“Huncho Jack” does not deliver despite year-long hype

“Huncho Jack” does not deliver despite year-long hype

“Huncho Jack” does not deliver despite year-long hype
December 27
14:02 2017

What a year it’s been for rap collaborations.

From the gem Offset, 21 Savage and Metro Boomin dropped in “Without Warning” to Big Sean and Metro Boomin’s “Double or Nothing” to whatever that was Young Thug and Future put out, there’s been a variety of quality content.

Now to end the year, Travis Scott and Quavo — the hookmaster of Migos — hooked up to put out the 41-minute album “Huncho Jack, Jack Huncho.”

Unfortunately, the result of these two monsters of the trap rap genre working together is an extremely average project.

The album kicks off with “Modern Slavery,” a really cool opener that allows both of the artists to stay in their lanes for the time being. Travis, throughout this project, does not surge to the forefront often — he mostly adds to the hook and instrumentals with his voice and autotune. His verses aren’t as captivating as the ones on his previous album.

Quavo, however, is forced to be a full-time lyricist in this album, which is weird to hear for over 40 minutes. It’s even weirder to hear because Travis insists on autotuning his voice throughout the project ever so slightly so we don’t get the crisp and melodic voice of Quavo we all love.

Once you get through all of that, it just feels like Quavo has too much on his plate here. During the Offset and 21 project, they traded verses and occasionally took a song off to let the other shine before balancing it out. Here, the songs get in a routine pretty quickly.

Quavo has his usual triplet flow as well as his own ad libs, and he does an OK job as primary rapper and hookman.

I don’t want to make is sound like Travis is just wallpaper though. He definitely sounds the most comfortable out of the two — even though they don’t have great chemistry. He had a few really solid verses, and it felt like he constantly tried to revive songs with his hooks or bridges, trying to recreate the magic from “Birds in the Trap Sing McKnight.”

But that leads me into another point, the hooks on this pale in comparison to the hooks on “Without Warning.” No sticky hooks, no hooks with a theme, none with a fun chorus — which is weird from these two. The best one is “Eye to Eye” — which is cool and fun — but that’s it.

As you work through the project, it starts getting redundant, but it’s still not bad music. The tracks “Modern Slavery,” “Eye to Eye,” “Moon Rock” and “How U Feel” standout the most to me because they feel different and have something those other tracks lack, whether that’s a good hook, better production or just a sample.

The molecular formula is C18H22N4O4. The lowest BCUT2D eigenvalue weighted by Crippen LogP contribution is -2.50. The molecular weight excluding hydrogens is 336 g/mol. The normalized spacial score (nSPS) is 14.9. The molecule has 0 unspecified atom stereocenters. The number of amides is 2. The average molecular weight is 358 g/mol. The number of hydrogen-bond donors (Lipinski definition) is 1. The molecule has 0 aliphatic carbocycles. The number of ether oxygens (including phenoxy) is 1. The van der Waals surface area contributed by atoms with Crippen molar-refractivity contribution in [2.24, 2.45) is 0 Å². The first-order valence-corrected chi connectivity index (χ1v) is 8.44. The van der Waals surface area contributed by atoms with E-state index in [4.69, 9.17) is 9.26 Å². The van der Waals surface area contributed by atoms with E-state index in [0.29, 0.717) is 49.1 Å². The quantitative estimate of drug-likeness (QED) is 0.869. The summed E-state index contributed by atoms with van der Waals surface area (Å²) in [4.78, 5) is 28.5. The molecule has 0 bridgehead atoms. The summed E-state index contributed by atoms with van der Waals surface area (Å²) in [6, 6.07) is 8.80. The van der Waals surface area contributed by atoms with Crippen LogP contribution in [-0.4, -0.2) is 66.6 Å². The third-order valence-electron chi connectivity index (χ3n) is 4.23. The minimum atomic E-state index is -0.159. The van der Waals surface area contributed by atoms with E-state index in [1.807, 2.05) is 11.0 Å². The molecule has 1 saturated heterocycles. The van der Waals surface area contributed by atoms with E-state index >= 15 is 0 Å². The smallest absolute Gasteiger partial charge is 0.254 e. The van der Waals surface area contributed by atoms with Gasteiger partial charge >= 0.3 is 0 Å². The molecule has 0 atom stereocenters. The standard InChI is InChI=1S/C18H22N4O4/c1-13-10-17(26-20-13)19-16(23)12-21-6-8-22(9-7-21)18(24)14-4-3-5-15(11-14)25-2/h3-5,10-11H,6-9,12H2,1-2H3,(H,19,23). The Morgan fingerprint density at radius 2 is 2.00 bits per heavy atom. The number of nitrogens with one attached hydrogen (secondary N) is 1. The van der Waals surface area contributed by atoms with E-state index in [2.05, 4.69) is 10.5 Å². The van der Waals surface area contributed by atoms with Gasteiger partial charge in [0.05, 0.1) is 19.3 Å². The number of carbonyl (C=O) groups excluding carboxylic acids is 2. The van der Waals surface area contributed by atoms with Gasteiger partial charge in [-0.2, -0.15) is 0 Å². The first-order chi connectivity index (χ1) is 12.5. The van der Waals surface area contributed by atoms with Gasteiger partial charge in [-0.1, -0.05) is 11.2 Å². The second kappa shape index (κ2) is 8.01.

Everything about this project is just alright. As a fan of Travis’ and Quavo’s work in the past, especially both of their most recent projects, I expected more creativity and more variance in the songs. Travis can put you in trance with his music while Quavo can keep a good hook in your ear for days — or even weeks — at a time, so for them not to create more captivating songs is kind of weird.

Maybe they should have tried to grab Metro Boomin, or maybe this just isn’t a good pairing — which takes nothing away from them as artists.

Now, let’s look forward to their next albums, which should be “Culture 2” and “Astroworld” if the hype is true. A chance for these two goliaths of rap to return to normalcy.

Rating: 3/5 stars

Featured image: Quavo and Travis Scott released ‘Huncho Jack, Jack Huncho’ Thursday. Courtesy @trvisXX/Twitter

About Author

Matthew Brune

Matthew Brune

Matthew Brune is the Senior Sports Writer for the North Texas Daily, covering football and men's basketball.

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1 Comment

  1. Nkosana
    Nkosana December 29, 14:41

    Absolutely absurd review!!! This is the best collaborative hip hop album to have come out this year, perhaps the second best collaborative hip hop album of all time (Watch The Throne being the first). The production on this project is particularly spectacular, it’s the highlight of the project. The flows these dudes are kicking are completely insane! Both artists are confident, I don’t understand what you meant by Travis being more confident. The songs do have substance, listen to the lyrics. Real music doesn’t need catchy hooks, even though this project does have catchy hooks regardless of what you said. Dude, I really think you don’t have a skilled ear, or you might have rushed through this project so that you can have a review up about it. Listen to it again with earphones, with speakers, and I really do mean listen. It’s a great project, the best trap project to have come out this year. I give it 8.5/10, a really stellar job from Travis and Quavo.

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